In addition to pre-service language training, Peace Corps reimburses you the expense of on-going private language instruction once you are at your service placement. A few times a year you have the opportunity to head to trainings at Peace Corps country headquarters (in China, this is located in Chengdu, Sichuan, very near the May earthquake epicenter).

heping dui, photo by Alison

heping dui, photo by Alison

Educational benefits include deferring qualified student loans during your term of service (and partial cancellation of Perkins loans). Once you are back, you are eligible to apply for special fellowships at grad schools through the Fellows USA program, especially designed for Returned Peace Corps Volunteers (RPCVs). (For people who have not yet joined Peace Corps, also consider Peace Corps Masters International, which allows you to do Peace Corps service as part of a master’s degree). Read more and listen to a podcast on Peace Corps and grad school.

Peace Corps China journalists

No discussion of Peace Corps’s China program would be complete without mentioning the journalists who have graduated from it. While most China RPCVs have gone on to do great things in many fields, the group has produced several noteworthy writers and journalists.

Pete and a Chinese man, photo by Mark Leong

Pete and a Chinese man, photo by Mark Leong

These men’s voices weigh in on our understanding of China. They are helping people in the U.S. create a new consciousness of China, about the complexities of its culture, its conflicting priorities as it develops. The value of their contribution lies in their knowledge of the language, people, and context of China with a depth the U.S. reader hasn’t seen since missionary-era writers like Pearl Buck.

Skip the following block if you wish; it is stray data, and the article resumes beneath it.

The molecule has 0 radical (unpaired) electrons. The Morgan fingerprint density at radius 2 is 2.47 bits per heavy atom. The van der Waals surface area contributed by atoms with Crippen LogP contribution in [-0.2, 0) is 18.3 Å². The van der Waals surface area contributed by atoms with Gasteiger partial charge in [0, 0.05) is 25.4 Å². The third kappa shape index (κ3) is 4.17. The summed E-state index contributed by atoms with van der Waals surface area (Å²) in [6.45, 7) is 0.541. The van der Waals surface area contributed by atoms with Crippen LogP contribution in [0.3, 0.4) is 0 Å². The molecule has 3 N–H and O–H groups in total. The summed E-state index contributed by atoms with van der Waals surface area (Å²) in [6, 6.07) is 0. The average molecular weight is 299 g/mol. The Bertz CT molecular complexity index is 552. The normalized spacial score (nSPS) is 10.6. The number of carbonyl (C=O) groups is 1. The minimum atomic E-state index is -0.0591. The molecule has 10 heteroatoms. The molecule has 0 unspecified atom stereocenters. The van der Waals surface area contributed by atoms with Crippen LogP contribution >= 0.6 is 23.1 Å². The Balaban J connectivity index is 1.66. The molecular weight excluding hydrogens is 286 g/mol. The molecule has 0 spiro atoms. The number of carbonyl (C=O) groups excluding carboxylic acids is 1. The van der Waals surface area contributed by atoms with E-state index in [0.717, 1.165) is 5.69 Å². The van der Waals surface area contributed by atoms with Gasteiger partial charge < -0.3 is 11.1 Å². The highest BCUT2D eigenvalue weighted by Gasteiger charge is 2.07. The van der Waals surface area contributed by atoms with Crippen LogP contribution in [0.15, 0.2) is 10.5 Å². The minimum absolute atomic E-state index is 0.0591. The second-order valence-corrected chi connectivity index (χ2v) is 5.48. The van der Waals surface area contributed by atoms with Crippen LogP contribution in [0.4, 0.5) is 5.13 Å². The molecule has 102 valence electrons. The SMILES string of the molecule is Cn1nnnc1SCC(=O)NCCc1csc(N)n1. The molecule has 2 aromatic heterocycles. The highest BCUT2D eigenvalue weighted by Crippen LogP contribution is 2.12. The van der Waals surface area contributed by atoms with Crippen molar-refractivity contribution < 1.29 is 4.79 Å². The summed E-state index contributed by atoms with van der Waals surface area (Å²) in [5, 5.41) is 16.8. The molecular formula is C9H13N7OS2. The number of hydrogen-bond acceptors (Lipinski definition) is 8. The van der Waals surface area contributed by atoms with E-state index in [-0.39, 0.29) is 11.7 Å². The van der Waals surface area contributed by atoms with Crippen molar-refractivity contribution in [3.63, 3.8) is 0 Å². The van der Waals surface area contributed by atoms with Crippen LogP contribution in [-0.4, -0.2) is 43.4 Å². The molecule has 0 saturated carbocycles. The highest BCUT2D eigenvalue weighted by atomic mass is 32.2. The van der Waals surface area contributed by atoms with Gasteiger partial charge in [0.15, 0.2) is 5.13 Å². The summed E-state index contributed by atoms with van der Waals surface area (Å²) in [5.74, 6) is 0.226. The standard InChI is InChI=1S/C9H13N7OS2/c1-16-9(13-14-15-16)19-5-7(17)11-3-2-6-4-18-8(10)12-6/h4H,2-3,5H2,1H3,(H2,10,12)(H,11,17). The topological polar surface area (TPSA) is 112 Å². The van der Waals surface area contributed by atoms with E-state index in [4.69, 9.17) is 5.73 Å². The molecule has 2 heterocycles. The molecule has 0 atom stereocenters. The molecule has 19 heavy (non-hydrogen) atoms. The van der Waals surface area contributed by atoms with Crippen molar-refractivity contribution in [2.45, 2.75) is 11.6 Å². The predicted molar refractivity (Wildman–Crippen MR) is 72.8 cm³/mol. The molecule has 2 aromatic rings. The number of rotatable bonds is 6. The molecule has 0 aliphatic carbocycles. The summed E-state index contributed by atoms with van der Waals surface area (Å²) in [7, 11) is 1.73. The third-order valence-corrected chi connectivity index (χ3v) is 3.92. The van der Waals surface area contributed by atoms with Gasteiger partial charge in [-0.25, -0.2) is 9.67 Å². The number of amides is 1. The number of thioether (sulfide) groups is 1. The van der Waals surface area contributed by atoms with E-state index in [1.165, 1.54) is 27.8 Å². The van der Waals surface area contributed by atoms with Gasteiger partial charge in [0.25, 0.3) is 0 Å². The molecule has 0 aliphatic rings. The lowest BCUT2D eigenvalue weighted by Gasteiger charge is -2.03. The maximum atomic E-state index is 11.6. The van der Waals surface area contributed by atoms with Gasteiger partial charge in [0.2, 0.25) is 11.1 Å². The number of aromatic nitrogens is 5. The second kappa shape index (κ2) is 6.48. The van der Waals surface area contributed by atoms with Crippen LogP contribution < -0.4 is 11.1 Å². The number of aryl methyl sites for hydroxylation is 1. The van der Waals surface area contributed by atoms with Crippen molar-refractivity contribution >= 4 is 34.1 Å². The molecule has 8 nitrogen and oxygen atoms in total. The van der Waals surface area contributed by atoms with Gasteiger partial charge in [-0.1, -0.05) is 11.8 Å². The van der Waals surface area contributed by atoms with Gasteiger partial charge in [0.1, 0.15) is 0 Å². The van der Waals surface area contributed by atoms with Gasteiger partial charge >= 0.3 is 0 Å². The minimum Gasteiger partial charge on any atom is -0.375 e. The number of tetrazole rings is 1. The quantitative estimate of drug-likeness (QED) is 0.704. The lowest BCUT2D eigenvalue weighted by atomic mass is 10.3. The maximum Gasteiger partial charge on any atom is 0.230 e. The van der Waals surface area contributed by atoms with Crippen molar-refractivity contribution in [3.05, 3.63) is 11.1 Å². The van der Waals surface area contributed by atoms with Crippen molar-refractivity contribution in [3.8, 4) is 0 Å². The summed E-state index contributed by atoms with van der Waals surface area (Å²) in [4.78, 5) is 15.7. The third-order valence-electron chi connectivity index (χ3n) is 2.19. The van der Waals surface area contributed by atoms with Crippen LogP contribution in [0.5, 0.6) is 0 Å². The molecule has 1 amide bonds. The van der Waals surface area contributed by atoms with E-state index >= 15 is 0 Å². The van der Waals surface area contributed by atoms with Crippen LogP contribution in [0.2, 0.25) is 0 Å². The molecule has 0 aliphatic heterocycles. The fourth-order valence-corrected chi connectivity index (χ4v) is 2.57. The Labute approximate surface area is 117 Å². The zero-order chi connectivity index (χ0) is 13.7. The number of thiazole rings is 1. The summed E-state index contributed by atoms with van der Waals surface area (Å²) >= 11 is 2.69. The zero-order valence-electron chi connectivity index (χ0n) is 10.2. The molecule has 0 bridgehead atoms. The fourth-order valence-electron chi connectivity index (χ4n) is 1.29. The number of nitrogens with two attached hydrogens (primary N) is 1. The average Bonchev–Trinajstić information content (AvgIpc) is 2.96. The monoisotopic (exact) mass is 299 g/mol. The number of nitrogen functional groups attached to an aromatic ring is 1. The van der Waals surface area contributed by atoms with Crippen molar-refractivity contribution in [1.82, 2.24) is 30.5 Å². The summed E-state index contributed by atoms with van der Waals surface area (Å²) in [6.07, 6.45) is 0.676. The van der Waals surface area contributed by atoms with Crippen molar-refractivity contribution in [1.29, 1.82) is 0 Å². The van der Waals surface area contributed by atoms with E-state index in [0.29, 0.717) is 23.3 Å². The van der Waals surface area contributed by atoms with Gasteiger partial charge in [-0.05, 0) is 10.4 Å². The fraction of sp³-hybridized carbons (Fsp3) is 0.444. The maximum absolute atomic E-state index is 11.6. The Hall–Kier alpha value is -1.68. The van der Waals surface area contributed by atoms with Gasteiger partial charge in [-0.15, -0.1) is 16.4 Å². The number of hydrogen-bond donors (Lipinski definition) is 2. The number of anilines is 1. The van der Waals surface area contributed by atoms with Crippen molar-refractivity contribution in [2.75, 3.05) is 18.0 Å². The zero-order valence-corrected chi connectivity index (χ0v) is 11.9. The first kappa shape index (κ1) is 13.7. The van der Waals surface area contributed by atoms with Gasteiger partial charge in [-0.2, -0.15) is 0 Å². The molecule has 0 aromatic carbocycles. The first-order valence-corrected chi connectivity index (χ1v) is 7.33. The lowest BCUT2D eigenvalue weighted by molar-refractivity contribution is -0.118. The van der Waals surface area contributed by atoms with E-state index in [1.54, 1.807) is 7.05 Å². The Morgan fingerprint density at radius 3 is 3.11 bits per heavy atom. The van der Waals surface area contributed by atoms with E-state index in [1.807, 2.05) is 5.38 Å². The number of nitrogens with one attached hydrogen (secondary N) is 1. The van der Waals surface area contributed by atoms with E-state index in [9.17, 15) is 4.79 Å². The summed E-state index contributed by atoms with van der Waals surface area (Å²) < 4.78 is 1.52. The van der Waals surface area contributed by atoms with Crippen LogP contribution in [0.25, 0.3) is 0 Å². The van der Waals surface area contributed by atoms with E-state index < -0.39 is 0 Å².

The emphasis Peace Corps China has traditionally placed on friendship (the Chinese name for the group is the Sino-U.S. Friendship Volunteers), cross-cultural and cross-linguistic understanding, produces a wider lens through which to view the nation and its billion-plus people — a lens some other journalists in China simply haven’t had.

It’s not that these journalists are apologists for the unsavory things the Chinese government does. But we aren’t going to learn anything about China, or any country, if we look only at the actions of a government and never at the people themselves… If we only listen to press conferences and never to the voices of the farmer or factory worker.


The independent Peace Corps Wiki is an alternative source of information about Peace Corps. Here’s the China wiki.

Read the online journal entries of Michelle Ross who served in China from 2006-08, and listings of other Peace Corps China blogs.

Check out this Google presentation featuring China RPCV Pete Hessler speaking about his writing and experiences in Peace Corps.

Check out the official Peace Corps Video Vault, where Volunteers speak to some of the most frequently-asked questions Peace Corps applicants have.


And a repeat: Next week (11/8) my friend and China RPCV Kate Kuykendall, a public affairs specialist for the L.A. recruitment office, will host an Online Info Session about Peace Corps China that you can tune into for even more information.

For more resources on graduate education, check out the Public Service Graduate Education Resource Center, and if you live in the vicinity of Georgia, come to our final graduate admissions fair coming to Atlanta on Monday, 11/3.

This week The New Service blog is looking at education service corps. While many service corps programs have application due dates in the spring for a fall start date, most education service corps have deadlines throughout the winter and start in the summer. Check out this list of education-related opprotunities that don’t require an education degree.